There was only tepid growth in the bar-and-restaurant business, with sales of food services up only 1.8% year-over-year. Excluding food services, retail sales jumped 5.6% year-over-year not seasonally adjusted:

To continue reading: Retail Sales, Inflation Add Fuel to Fed’s Rate-Hike Trajectory, Treasuries Dive as Yields Surge

BREAKING: Gravity Works, by Robert Gore

Are you ready for the inevitable?

Why did the stock market fall? The usual suspects are finding all sorts of “causes.” How about this one: when everyone is on the same side of the boat, driven by hope and greed or fear and loathing, the boat capsizes, no matter the economic “fundamentals” or political climate.

Since 2009 the world’s central bank’s have blown up their balance sheets and much of that newly created fiat debt found a home in equity and bond markets and cryptocurrencies. With few interruptions, most asset prices have rallied ever since.

Virtually every stock market sentiment and positioning indicator has, like the stock market itself, gone from new extreme to new extreme for months. Numerous commentators, including SLL, have been warning for months, even years. Pick a valuation measure and stocks, even after the last two weeks, are at peak valuations rivaled only by 1929, 2000, and 2007.

The only mystery was when they would give way. If they are now in fact giving way, then there’s no mystery about how bad it’s going to get. Very bad.

With the world more indebted than it’s ever been on both an absolute basis and relative to the world’s productive capacity, economies and markets are extremely sensitive to interest rates. The Treasury debt market has been the dark cloud on the horizon since short-term bill rates made their low in mid-2015. The Fed followed, as it almost always does, raising the federal funds rate target (from zero) for the first time in seven years December 2015.

That markets lead, not follow the Fed, is an inconvenient truth for the legions of commentators and analysts who routinely assert the Fed controls interest rates. It shoots a hole in a lot of theories and models. (For substantiation that the Fed follows the market, see The Socionomic Theory of Finance, Chapter 3, Robert Prechter.)

The ten-year note made its high in July 2016 and has been trending irregularly lower—and interest rates irregularly higher—since. Higher interest rates raise the cost of leveraged speculation, production, and consumption. Yet, leveraged speculators in the stock market only seem to have noticed rising yields the past couple of weeks.

Given that the government will be borrowing close to $1 trillion this year, yields are still absurdly low. Markets have been conditioned by interest rate suppression, negative yields, governmental debt monetization, QEs, central bank puts, and central banker public pronouncements to think absurdly low yields are forever. A competing hypothesis is that it’s not nice to fool Mother Nature or markets, and after nine years of this nonsense, when they blow they’re really going to blow. SLL endorses the competing hypothesis.

Small coteries of central banking bureaucrats can’t regulate or control multi-trillion dollar, yen, yuan, and euro economies and financial markets. Super-volcanic financial eruptions will expose other truths as well. Watch as rising interest rates and crashing equity markets and economies reveal central, core truths: governments are bereft of real resources, are desperate to acquire same, and will be inconceivably—by today’s standards—rapacious in doing so. That’s quite a statement, because even today they’re pretty damn larcenous.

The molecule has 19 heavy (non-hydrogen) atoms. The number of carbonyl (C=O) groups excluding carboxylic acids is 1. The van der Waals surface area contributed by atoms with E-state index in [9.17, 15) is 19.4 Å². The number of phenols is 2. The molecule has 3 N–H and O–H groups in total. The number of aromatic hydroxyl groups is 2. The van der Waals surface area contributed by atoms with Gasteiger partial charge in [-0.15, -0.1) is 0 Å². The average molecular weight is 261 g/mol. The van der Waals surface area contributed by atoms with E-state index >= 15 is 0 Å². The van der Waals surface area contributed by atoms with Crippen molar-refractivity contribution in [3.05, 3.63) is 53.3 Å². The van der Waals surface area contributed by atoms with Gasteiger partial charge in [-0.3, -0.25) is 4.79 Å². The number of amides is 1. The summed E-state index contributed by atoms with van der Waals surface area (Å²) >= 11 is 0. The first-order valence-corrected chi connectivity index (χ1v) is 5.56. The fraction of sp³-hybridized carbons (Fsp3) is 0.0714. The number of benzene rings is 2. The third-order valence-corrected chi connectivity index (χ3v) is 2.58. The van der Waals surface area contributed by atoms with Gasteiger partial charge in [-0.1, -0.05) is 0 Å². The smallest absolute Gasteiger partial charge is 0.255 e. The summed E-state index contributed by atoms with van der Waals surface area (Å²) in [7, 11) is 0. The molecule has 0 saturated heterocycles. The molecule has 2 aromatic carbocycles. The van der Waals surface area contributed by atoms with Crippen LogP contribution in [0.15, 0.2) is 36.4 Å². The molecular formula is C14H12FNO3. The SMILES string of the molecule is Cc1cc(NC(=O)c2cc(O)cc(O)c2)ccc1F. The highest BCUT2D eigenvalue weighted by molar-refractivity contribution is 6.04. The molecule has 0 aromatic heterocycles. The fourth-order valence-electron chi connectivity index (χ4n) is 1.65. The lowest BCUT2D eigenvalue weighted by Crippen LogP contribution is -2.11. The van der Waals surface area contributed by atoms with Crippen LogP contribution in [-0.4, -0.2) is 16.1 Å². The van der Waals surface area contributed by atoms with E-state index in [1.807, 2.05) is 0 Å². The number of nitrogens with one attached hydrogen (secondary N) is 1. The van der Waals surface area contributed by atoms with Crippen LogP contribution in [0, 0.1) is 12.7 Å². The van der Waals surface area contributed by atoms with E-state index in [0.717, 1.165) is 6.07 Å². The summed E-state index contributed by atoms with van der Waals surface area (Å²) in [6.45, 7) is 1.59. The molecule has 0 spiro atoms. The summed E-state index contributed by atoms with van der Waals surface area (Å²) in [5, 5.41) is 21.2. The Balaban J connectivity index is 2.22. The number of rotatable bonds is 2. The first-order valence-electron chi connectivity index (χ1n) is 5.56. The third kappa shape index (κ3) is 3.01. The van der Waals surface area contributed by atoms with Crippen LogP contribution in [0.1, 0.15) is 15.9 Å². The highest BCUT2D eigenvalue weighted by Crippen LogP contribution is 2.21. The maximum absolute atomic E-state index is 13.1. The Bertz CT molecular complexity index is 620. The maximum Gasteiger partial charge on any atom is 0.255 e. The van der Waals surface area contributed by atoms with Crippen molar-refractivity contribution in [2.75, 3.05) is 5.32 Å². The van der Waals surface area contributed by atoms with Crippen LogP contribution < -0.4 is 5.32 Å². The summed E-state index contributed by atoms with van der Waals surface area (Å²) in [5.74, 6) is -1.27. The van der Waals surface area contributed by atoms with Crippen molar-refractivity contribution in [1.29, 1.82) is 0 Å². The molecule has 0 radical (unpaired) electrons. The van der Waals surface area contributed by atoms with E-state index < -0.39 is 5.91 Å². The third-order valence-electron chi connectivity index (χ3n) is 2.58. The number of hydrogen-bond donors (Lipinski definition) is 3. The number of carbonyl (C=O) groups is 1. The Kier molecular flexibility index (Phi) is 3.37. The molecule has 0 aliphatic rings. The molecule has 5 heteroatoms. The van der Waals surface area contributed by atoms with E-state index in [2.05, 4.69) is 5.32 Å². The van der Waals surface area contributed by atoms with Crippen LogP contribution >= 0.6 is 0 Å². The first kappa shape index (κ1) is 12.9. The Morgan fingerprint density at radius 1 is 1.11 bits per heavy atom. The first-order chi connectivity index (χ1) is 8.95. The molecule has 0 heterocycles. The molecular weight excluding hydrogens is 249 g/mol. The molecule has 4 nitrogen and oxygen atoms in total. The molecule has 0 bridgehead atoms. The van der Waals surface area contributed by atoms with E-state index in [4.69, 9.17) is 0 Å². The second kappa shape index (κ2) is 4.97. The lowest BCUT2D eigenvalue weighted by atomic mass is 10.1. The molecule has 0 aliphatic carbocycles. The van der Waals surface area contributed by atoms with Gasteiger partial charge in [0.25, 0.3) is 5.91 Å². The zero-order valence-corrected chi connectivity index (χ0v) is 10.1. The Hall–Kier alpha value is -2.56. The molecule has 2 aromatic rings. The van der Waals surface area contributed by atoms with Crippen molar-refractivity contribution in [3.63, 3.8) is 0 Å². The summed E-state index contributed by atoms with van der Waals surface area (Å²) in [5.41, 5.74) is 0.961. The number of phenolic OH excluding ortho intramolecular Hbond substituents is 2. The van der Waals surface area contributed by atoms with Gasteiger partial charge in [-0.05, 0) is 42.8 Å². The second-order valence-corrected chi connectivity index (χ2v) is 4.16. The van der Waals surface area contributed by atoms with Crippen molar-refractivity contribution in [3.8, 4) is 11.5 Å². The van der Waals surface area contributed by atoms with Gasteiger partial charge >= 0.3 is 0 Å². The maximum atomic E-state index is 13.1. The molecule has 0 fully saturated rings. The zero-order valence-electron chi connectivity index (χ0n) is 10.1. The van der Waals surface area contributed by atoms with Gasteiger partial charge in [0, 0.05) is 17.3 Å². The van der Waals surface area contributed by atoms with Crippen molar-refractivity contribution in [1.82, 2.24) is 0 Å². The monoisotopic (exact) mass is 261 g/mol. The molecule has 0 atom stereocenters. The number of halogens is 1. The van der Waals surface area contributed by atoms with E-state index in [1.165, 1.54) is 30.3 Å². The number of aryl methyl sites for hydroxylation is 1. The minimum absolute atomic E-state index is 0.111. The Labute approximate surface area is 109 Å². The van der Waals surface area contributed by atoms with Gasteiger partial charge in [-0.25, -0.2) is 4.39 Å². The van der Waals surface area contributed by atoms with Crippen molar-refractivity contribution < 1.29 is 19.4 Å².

A generalized crash will also clarify the central conflict of our time: government and it’s string-pullers, minions, beneficiaries, and cheerleaders versus everybody else. Such a characterization suggests a deepening of today’s polarization. Unfortunately, as order breaks down, it will be everybody else versus everybody else, too. Good-bye polarization, hello atomization.

And order will break down. Government always and everywhere rule by force, fraud, and intimidation, but force, fraud, and intimidation need to be paid, preferably in something that can be exchanged for groceries or shoes for the kids. History suggests that the government and central bank will depreciate (speaking of fraud) their fiat debt instruments—Federal Reserve Notes, US Treasury debt, and central bank credit balances—to their marginal cost of production, or zero.

When governments are bankrupt, their praetorians forage—a nice word for theft and extortion. They’ll be competing with hordes of foraging civilians, many of whom will be armed. In such a scenario, one identifiable group has a fighting chance, and it will involve fighting and lots of it. That, of course, is the group who have either been preparing for such a scenario for years or have the skill set and mental fortitude necessary to adapt to it. Much scorned, this group may get the last laugh, but it will be a grim one.

They overwhelmingly supported Trump. It will be a disappointment, but not a surprise, that one man is unable to reverse a collapse long in the making. However, their support for Trump indicates ideological cohesion, which will be absent from the rest of the population.